On the eve of legalization, Canada’s pot frontier goes ‘wild, wild west’
George Metropoulos grew tired of the ‘whack-a-mole’ pot scene in Toronto, where retail dispensaries selling illegal recreational marijuana have been sprouting up alongside regular businesses, only to be raided and shut down by drug squads before reopening again a short time later.
“We came to Windsor… to get away,” he said.
Originally from Windsor, Metropoulos said his Toronto pot shop was no “pop-up crap place,” but, rather, something nice, with a café and even a community church attached. “I wanted to stay around.”
Sure, it was illegal, but so too were several other pot dispensaries in the immediate Bloor West area, among an estimated more than 100 others across Toronto. Vancouver has already thrown in the towel, registering and handing out municipal development permits to 46 pot dispensaries or compassion clubs as of last month.
Even in Vancouver, however, there are almost twice as many such businesses operating illegally outside the city’s licensing regime, with millions of dollars in outstanding fines as city officials ticket them on a weekly basis.
When it came to finding a new place to chill, Metropoulos and his partner Yodite Woldeselassie chose his hometown of Windsor.
“We left Toronto for our peace of mind,” said Woldeselassie.
Their recently opened CBD Emporium at 469 Pelissier St. — advertised as “Windsor’s first CBD boutique shop” — still focuses entirely on cannabis-derived products, but this time, their downtown enterprise has nothing that will get you high.
All the health and beauty products on sale, including oils, creams, tinctures and capsules, contain CBD, or cannabidiol, as the active ingredient. Like THC, it interacts with a variety of different biological targets in the body, but CBD has no intoxicating effects like those caused by THC.
According to Health Canada, “CBD is a component of cannabis and is currently illegal unless authorized for medical purposes.”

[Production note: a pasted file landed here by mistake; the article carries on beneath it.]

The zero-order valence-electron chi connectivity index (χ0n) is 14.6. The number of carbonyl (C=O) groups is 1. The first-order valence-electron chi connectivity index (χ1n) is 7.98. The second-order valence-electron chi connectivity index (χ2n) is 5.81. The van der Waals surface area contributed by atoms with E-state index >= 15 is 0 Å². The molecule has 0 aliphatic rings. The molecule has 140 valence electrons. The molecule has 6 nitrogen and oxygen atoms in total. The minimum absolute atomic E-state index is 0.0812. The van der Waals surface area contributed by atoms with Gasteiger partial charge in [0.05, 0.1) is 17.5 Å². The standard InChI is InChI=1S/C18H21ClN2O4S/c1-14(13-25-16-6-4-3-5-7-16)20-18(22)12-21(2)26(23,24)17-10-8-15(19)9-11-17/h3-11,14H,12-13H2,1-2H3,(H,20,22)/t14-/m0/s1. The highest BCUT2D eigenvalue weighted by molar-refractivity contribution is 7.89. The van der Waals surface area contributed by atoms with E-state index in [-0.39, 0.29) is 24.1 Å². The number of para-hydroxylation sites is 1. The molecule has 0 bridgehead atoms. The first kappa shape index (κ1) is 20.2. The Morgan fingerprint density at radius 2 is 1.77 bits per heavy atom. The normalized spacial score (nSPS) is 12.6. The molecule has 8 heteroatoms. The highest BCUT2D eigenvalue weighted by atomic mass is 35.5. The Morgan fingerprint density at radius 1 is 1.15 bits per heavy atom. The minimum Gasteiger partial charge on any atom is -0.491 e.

Helping deal with arthritis, cancer, anxiety, depression and chronic pain are among a long list of ailments for which advocates tout the benefits of using CBD.
Working in the Toronto pot market, with clients seeking out the high of weed’s THC, Metropoulos said he was skeptical about using purely CBD products for his own nerve pain, but it worked, and his switch to natural CBD meant an end to doctor-prescribed opiates.
Customers who wanted the relief but not the high of THC were told to try CBD, and they would “talk about how much better they were feeling,” said Woldeselassie, who takes CBD for her own anxiety and depression.
“People were coming back in and hugging me,” said Metropoulos. “It blew our minds, the feedback,” said Woldeselassie.
In Canada, cannabis use for recreational purposes becomes legal for adults on Oct. 17. The pot market is expected to be huge, but in Ontario and elsewhere the rules remain unclear. Even the implications on impaired driving laws are a grey area when it comes to marijuana.
Earlier this month, Ontario Provincial Police raided a dispensary in downtown Essex that was openly selling recreational marijuana to anyone with ID showing they were 19 years of age or older. The operators vowed to reopen but that hasn’t happened — yet.
In Harrow, Kingsville and Leamington, new businesses have sprung up where adults with medical marijuana prescriptions can purchase products containing THC, a commercial activity that is illegal under current federal regulations.
“We’re operating in a bit of a grey area,” said Peter Nicol, one of the co-owners of E-Liberation in Kingsville.
After three years of operating the town’s only vape shop and helping smokers turn off their addictions to cigarettes, Nicol and Loire Taylor relocated their business to a Main Street location in July and expanded its offerings to include cannabis and other alternative health and wellness products. In its first 20 days, E-Liberation signed up more than 400 medical marijuana customers, all of whom must be 19 and over and sign a code of conduct form.